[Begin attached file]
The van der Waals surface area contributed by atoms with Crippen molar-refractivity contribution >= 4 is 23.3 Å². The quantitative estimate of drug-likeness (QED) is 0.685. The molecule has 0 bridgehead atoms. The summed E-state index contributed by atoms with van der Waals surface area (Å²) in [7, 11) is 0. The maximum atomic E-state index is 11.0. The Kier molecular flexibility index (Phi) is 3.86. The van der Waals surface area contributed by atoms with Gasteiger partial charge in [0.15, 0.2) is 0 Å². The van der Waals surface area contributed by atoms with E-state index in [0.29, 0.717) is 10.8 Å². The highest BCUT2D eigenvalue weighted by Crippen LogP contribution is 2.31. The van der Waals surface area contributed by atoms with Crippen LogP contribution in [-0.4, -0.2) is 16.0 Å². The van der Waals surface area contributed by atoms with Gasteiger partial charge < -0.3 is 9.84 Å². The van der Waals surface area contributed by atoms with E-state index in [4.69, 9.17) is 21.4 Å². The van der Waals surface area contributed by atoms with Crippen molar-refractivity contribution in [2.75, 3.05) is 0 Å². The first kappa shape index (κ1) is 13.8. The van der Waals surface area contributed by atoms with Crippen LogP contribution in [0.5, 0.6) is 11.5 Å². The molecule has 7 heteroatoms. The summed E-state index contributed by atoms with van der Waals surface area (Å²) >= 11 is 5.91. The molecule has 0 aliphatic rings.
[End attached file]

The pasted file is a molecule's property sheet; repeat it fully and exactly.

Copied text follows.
The van der Waals surface area contributed by atoms with Crippen molar-refractivity contribution >= 4 is 23.3 Å². The quantitative estimate of drug-likeness (QED) is 0.685. The molecule has 0 bridgehead atoms. The summed E-state index contributed by atoms with van der Waals surface area (Å²) in [7, 11) is 0. The maximum atomic E-state index is 11.0. The Kier molecular flexibility index (Phi) is 3.86. The van der Waals surface area contributed by atoms with Gasteiger partial charge in [0.15, 0.2) is 0 Å². The van der Waals surface area contributed by atoms with E-state index in [0.29, 0.717) is 10.8 Å². The highest BCUT2D eigenvalue weighted by Crippen LogP contribution is 2.31. The van der Waals surface area contributed by atoms with Crippen LogP contribution in [-0.4, -0.2) is 16.0 Å². The van der Waals surface area contributed by atoms with Gasteiger partial charge < -0.3 is 9.84 Å². The van der Waals surface area contributed by atoms with E-state index in [4.69, 9.17) is 21.4 Å². The van der Waals surface area contributed by atoms with Crippen molar-refractivity contribution in [2.75, 3.05) is 0 Å². The first kappa shape index (κ1) is 13.8. The van der Waals surface area contributed by atoms with Crippen LogP contribution in [0.5, 0.6) is 11.5 Å². The molecule has 7 heteroatoms. The summed E-state index contributed by atoms with van der Waals surface area (Å²) >= 11 is 5.91. The molecule has 0 aliphatic rings.